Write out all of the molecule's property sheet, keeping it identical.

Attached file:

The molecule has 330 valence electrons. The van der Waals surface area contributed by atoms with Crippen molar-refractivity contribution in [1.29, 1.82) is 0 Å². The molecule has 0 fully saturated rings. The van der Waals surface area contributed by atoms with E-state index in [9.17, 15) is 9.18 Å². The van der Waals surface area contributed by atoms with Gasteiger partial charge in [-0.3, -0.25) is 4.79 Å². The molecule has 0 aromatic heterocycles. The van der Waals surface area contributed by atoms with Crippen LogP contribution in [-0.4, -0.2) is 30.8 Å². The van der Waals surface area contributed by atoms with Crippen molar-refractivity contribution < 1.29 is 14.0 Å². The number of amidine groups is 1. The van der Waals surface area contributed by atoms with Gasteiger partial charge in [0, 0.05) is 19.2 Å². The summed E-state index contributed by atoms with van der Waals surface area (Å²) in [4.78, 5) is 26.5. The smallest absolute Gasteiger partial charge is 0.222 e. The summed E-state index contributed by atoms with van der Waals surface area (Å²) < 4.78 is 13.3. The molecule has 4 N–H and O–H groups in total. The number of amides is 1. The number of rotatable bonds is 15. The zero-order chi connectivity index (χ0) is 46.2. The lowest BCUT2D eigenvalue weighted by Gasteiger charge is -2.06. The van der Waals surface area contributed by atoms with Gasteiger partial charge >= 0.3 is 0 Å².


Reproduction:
The molecule has 330 valence electrons. The van der Waals surface area contributed by atoms with Crippen molar-refractivity contribution in [1.29, 1.82) is 0 Å². The molecule has 0 fully saturated rings. The van der Waals surface area contributed by atoms with E-state index in [9.17, 15) is 9.18 Å². The van der Waals surface area contributed by atoms with Gasteiger partial charge in [-0.3, -0.25) is 4.79 Å². The molecule has 0 aromatic heterocycles. The van der Waals surface area contributed by atoms with Crippen LogP contribution in [-0.4, -0.2) is 30.8 Å². The van der Waals surface area contributed by atoms with Crippen molar-refractivity contribution < 1.29 is 14.0 Å². The number of amidine groups is 1. The van der Waals surface area contributed by atoms with Gasteiger partial charge in [0, 0.05) is 19.2 Å². The summed E-state index contributed by atoms with van der Waals surface area (Å²) in [4.78, 5) is 26.5. The smallest absolute Gasteiger partial charge is 0.222 e. The summed E-state index contributed by atoms with van der Waals surface area (Å²) < 4.78 is 13.3. The molecule has 4 N–H and O–H groups in total. The number of amides is 1. The number of rotatable bonds is 15. The zero-order chi connectivity index (χ0) is 46.2. The lowest BCUT2D eigenvalue weighted by Gasteiger charge is -2.06. The van der Waals surface area contributed by atoms with Gasteiger partial charge >= 0.3 is 0 Å².